Utsukushigahara, with its highest point 2,034 meters above sea level, is a plateau located in the center of Nagano Prefecture. We walk along the Alps View Course, starting from Mount Ushibuse, heading east to Ougahana. There, we take in the glorious view of Japan's roof, the Northern Alps.
Mid-February: Mount Norikura (3,026m)
In winter, the Northern Alps are pure white. Passing the forest belt, with its trees covered in ice frost, a completely different world of glistening ice fans out. It's an extreme environment with a temperature of minus 10 degrees Celsius and winds blowing at more than 20 meters per second. We reach the summit by pushing up a steep slope where strong winds slam down ice particles. And then we are rewarded with heavenly views.
Mid-May: Mount Hotaka (3,190m)
With the long winter over, the mountaineering season reboots. Kamikochi, at the entrance of the Mount Hotaka climbing route, is alive with vivid greens and alpine flowers. We pass through Karasawa to reach Okuhotakadake, the highest peak of the Northern Alps. Even when it's spring at the foothills, high up on the mountain it is still in winter. The landscape dramatically changes as we hike higher and higher.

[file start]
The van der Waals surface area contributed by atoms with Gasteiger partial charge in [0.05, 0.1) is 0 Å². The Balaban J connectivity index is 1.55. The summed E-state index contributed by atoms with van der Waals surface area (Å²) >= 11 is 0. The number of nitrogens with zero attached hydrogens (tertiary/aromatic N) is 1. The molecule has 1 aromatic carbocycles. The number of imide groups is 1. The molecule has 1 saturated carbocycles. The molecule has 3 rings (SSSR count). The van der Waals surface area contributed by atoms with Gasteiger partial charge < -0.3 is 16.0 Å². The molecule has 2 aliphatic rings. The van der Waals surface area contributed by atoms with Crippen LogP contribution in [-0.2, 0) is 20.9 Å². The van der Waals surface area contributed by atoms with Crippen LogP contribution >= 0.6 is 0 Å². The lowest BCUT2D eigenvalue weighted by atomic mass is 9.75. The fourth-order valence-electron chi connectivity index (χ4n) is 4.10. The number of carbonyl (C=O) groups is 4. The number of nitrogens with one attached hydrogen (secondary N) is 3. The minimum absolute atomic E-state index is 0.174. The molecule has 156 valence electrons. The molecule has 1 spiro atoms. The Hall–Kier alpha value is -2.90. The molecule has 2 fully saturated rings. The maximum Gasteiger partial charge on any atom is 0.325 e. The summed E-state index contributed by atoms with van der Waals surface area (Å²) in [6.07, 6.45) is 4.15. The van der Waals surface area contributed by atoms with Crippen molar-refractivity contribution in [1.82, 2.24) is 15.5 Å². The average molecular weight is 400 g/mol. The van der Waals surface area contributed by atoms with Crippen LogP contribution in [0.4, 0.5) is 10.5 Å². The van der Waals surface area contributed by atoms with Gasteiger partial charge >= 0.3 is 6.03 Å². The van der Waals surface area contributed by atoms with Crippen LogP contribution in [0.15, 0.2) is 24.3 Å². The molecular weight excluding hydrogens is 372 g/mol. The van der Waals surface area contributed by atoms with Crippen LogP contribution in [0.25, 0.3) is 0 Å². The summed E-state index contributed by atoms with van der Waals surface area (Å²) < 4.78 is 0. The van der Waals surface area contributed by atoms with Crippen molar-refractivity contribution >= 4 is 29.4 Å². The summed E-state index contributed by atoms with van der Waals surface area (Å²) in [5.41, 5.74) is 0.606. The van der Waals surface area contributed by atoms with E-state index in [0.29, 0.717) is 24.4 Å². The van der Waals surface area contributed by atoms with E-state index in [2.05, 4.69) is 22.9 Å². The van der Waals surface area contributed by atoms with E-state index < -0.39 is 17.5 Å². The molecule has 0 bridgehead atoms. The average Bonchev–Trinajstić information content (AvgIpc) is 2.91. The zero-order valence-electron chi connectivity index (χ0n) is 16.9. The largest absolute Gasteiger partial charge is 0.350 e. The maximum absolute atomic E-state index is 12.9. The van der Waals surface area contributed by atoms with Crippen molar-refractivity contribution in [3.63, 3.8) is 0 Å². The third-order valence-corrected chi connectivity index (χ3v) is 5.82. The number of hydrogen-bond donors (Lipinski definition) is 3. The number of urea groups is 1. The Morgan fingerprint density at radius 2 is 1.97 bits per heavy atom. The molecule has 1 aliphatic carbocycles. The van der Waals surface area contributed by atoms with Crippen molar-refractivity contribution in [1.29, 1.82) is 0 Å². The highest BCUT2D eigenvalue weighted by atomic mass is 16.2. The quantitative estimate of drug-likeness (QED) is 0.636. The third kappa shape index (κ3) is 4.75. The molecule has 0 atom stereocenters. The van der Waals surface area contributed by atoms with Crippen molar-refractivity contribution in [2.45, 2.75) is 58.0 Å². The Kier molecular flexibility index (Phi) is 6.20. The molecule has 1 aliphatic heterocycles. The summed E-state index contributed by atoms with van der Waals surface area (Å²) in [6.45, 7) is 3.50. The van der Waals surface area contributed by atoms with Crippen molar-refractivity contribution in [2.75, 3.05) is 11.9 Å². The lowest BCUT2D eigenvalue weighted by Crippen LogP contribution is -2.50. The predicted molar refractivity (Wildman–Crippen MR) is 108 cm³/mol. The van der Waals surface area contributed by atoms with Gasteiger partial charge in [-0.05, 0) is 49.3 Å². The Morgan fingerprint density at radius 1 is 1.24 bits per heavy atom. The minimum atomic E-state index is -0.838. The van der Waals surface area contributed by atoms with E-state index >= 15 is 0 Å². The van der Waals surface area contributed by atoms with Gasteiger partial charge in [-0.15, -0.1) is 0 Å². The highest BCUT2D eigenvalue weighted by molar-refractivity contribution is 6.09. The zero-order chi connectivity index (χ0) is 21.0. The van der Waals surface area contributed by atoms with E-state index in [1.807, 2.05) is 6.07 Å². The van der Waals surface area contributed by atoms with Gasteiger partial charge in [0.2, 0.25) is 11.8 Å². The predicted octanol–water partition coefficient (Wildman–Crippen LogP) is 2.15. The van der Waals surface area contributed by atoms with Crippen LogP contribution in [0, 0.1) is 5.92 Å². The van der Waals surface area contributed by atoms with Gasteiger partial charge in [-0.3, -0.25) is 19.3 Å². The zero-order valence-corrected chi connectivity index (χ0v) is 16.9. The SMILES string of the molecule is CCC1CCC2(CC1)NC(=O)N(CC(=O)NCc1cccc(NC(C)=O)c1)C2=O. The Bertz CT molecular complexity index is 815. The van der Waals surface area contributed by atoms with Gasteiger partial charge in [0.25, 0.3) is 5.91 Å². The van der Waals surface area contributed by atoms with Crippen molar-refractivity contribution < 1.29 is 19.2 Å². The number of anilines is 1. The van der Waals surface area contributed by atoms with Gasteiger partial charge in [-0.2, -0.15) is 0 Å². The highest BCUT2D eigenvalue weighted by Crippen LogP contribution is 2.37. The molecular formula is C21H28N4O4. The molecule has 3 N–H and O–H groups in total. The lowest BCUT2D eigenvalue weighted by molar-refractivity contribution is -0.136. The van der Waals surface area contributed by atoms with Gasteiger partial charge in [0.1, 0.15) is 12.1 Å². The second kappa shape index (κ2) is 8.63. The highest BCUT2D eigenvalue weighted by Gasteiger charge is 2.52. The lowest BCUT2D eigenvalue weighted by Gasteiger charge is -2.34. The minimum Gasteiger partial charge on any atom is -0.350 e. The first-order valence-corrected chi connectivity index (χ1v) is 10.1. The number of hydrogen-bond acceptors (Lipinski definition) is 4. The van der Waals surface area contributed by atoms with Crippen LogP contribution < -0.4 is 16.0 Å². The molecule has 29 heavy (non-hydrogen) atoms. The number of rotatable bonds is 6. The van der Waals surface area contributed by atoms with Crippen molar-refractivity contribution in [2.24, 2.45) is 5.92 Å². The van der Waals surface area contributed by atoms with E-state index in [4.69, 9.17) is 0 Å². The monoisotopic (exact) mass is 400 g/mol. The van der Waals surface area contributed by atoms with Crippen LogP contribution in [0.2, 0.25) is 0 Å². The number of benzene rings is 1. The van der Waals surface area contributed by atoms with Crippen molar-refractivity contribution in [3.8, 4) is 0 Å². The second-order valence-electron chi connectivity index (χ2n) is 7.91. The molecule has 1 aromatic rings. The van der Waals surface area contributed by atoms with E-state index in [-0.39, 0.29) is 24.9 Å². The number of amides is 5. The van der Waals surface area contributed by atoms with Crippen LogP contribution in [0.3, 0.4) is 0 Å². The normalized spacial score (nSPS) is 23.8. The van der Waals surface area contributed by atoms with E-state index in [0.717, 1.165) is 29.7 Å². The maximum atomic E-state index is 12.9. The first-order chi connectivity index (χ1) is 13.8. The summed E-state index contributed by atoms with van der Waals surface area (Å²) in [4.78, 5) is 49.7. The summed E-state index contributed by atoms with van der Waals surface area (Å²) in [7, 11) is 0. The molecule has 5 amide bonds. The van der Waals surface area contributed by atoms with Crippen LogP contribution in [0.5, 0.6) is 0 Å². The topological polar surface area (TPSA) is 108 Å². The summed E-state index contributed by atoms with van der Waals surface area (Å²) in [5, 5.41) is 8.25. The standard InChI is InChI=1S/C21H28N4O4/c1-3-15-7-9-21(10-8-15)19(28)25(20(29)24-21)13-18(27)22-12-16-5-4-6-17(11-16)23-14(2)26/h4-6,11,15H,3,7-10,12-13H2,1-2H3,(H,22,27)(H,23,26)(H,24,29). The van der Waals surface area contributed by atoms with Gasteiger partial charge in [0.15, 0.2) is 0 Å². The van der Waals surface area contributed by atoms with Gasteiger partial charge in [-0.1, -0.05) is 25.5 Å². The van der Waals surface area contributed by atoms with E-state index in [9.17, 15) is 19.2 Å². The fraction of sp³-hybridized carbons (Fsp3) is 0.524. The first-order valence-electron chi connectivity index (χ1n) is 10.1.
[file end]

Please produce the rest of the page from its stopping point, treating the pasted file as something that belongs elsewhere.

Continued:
Early August: The Kurobe River
The Northern Alps in mid-summer. Around Kumonodaira, at the source of the Kurobe River, alpine plants are bursting in all kinds of brilliant colors. The treat of the season is sawanobori, Japan's popular pastime of summer river climbing. We take on one of Japan's most beautiful streams, the Akagisawa, hiking straight up and over its waterfalls.
Early October: Mount Tsurugi (2,999m)
The Northern Alps is a riot of color at the height of the foliage season. With its cool temperatures, it is the best season for climbing. To get to the trailhead, we hop on the Kurobe Gorge Railway. On the way up the mountain, we step on one of the few glaciers in Japan, ascend the rock wall, and stand proudly at the summit of Mount Tsurugi.